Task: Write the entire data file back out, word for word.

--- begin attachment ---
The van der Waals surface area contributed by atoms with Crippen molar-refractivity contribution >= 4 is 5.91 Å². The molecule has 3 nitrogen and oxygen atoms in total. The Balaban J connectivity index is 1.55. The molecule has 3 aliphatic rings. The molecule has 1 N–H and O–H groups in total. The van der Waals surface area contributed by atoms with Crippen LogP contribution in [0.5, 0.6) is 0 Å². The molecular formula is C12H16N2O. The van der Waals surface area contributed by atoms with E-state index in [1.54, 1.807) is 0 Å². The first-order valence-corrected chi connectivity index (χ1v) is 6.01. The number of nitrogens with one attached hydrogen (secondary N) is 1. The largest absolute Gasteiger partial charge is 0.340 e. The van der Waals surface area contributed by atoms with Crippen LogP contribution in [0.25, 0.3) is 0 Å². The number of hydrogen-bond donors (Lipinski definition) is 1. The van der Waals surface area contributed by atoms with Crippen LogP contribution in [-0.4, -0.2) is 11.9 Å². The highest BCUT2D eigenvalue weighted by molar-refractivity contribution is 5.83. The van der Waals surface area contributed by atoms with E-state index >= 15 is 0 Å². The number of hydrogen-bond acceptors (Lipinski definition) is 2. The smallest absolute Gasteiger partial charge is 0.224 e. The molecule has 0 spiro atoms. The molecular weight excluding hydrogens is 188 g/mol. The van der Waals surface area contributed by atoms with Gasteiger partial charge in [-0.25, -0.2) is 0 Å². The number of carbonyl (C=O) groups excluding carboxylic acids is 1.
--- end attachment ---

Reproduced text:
The van der Waals surface area contributed by atoms with Crippen molar-refractivity contribution >= 4 is 5.91 Å². The molecule has 3 nitrogen and oxygen atoms in total. The Balaban J connectivity index is 1.55. The molecule has 3 aliphatic rings. The molecule has 1 N–H and O–H groups in total. The van der Waals surface area contributed by atoms with Crippen LogP contribution in [0.5, 0.6) is 0 Å². The molecular formula is C12H16N2O. The van der Waals surface area contributed by atoms with E-state index in [1.54, 1.807) is 0 Å². The first-order valence-corrected chi connectivity index (χ1v) is 6.01. The number of nitrogens with one attached hydrogen (secondary N) is 1. The largest absolute Gasteiger partial charge is 0.340 e. The van der Waals surface area contributed by atoms with Crippen LogP contribution in [0.25, 0.3) is 0 Å². The number of hydrogen-bond donors (Lipinski definition) is 1. The van der Waals surface area contributed by atoms with Crippen LogP contribution in [-0.4, -0.2) is 11.9 Å². The highest BCUT2D eigenvalue weighted by molar-refractivity contribution is 5.83. The van der Waals surface area contributed by atoms with E-state index >= 15 is 0 Å². The number of hydrogen-bond acceptors (Lipinski definition) is 2. The smallest absolute Gasteiger partial charge is 0.224 e. The molecule has 0 spiro atoms. The molecular weight excluding hydrogens is 188 g/mol. The van der Waals surface area contributed by atoms with Gasteiger partial charge in [-0.25, -0.2) is 0 Å². The number of carbonyl (C=O) groups excluding carboxylic acids is 1.